“The last time I saw him I spoke to him in anger”
Sydney Snow (Johnathon Scarfe) disappeared at the end of “Two Trains”, escaping Cullen (Anson Mount), Mickey (Phil Burke), and Durant (Colm Meany) during their brutal shootout. But the villain still hangs over the show, especially in “Return to Hell”, Hell on Wheels’ mid-season finale.
“Two Trains” brought a war to Cheyenne, and the ominous sight of Cullen walking his men back into town as Campbell watches from his room and Sydney watches from a hilltop makes one thing clear- the war is far from over. Sydney now seems like a viable and immensely dangerous threat, especially after his unhinged actions in “Two Trains”, and even more frightening is what he brings out in Cullen. He had such a thin hold on the normal somewhat peaceful life he was living with his new wife and son; he seemed more than ready to leave all of the violence behind. But Sydney’s arrival pushed him back into the violent world he had cut himself off from.
“Return to Hell”, while very effective, highlights one major issue the show has struggled with: what to do with the Swede (Christopher Heyerdahl). He has always been a compelling character and villain but this season especially his arc does not feel even remotely connected to the other stories going on. Which is a shame, considering how effective he’s been in the past. Heyerdahl is a wonderful actor and still makes the Swede very creepy. The problem is so much else has happened that he now feels rather unnecessary. The show may simply have outgrown the Swede.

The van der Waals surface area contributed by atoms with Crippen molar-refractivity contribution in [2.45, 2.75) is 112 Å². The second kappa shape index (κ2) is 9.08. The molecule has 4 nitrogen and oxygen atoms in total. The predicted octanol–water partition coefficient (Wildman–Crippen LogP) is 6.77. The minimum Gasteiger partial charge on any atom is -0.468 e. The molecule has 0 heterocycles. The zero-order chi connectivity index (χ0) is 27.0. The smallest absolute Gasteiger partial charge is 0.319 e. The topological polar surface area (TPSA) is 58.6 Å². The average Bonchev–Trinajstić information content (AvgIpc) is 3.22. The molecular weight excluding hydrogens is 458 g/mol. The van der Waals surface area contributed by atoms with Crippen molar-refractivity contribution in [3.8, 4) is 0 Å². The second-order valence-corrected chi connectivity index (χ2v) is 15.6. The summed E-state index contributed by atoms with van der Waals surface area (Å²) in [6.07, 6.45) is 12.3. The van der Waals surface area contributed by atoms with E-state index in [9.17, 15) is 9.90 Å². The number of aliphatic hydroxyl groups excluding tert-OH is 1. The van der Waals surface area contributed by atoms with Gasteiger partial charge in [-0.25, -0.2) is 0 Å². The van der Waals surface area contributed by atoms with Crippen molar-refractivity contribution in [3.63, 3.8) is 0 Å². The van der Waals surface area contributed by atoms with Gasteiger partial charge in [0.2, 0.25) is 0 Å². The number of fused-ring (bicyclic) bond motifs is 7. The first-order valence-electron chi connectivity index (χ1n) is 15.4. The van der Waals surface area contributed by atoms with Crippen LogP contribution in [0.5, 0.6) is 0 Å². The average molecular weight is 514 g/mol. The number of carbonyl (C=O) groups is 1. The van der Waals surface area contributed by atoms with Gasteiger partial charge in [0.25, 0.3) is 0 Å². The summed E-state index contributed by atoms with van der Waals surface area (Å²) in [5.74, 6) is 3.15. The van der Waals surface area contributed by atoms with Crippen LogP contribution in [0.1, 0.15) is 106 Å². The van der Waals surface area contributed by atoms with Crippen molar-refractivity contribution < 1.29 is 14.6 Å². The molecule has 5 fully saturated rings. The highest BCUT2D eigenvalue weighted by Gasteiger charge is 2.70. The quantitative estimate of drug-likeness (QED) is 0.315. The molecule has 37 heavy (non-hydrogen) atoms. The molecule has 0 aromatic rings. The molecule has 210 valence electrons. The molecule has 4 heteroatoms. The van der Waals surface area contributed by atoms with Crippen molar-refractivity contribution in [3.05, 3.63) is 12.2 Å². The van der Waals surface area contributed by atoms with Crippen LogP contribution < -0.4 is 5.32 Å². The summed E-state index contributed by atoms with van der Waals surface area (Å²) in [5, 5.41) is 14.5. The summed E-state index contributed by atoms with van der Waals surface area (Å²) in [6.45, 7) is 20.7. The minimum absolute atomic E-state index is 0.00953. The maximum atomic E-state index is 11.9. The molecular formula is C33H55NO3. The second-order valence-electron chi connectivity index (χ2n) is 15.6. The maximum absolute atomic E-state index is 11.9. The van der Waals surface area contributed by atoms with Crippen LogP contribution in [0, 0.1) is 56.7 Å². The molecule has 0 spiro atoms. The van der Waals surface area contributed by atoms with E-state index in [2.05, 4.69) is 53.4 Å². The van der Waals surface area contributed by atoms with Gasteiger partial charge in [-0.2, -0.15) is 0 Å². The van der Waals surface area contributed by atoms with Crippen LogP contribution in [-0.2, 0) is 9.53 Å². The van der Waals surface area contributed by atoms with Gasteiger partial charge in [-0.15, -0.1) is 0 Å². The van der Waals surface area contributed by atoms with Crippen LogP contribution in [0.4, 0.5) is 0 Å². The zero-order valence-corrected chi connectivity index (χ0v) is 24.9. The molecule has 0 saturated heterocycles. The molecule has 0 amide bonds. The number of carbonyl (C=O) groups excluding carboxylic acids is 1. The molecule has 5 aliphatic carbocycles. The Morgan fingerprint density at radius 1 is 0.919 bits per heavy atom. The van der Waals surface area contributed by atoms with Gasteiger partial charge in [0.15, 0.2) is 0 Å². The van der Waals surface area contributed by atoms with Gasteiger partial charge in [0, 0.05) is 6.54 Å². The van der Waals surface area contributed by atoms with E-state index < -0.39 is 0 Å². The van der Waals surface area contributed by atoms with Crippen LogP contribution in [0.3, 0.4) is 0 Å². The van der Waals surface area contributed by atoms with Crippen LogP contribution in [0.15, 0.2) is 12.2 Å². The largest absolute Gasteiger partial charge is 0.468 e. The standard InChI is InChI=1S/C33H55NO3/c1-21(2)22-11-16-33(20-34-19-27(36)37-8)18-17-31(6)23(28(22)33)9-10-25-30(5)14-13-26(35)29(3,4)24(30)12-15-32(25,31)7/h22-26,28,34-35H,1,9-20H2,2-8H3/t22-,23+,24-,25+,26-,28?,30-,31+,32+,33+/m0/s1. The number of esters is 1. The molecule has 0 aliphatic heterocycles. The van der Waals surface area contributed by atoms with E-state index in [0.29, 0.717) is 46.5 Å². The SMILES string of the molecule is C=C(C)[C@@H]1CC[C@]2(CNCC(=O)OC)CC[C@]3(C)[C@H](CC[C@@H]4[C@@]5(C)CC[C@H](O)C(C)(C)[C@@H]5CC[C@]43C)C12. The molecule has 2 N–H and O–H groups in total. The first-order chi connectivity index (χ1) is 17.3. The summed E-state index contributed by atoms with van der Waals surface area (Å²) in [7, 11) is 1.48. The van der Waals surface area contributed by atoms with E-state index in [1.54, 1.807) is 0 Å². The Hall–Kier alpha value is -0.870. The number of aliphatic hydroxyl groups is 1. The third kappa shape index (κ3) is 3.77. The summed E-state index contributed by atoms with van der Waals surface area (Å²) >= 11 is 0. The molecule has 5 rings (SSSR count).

With that one exception, “Return to Hell” signifies a turn in the fourth season of Hell on Wheels. With the last few episodes, the show has reformed itself and become more focused. This episode, very hectic and emotional, is exceptionally shot. Director Billy Gierhart offers some truly unique visuals: Ruth (Kasha Kopinski) framed in the window of the burning church while Cullen and Durant race towards the scene or Ruth and Cullen standing at Ezra’s gravesite as the sun sets behind them, and the clever final scenes featuring Sydney and Cullen in the town square.
In many ways it is fitting that Ruth is the one who shoots Sydney down. Not just because he killed Ezra (Tayden Marks), but because this shows her finally being pushed so far. Throughout the episode Cullen deals with the guilt he feels for his part in Ezra’s death and Ruth seeks advice from him in how to deal with the death of a son. One of Hell on Wheels’ greatest strengths is that it is the rare masculine show that has created strong and well-rounded female leads. Kopinski is the emotional center of the episode and does a wonderful job portraying a woman who has lost everything and is dealing with immense guilt. While Cullen is pushing himself to escape violence, Ruth has no choice but to react and adapt violently. Then there is Eva (Robin McLeavy) and her decision to kill her attacker. It is a brutal scene and deeply disturbing, but even more upsetting is when she tells Louise that Cheyenne could change anyone and make them do anything, if they stay long enough.
With The Swede the only small problem, “Return to Hell” is a powerful, raw and emotional episode that allows its female characters to shine.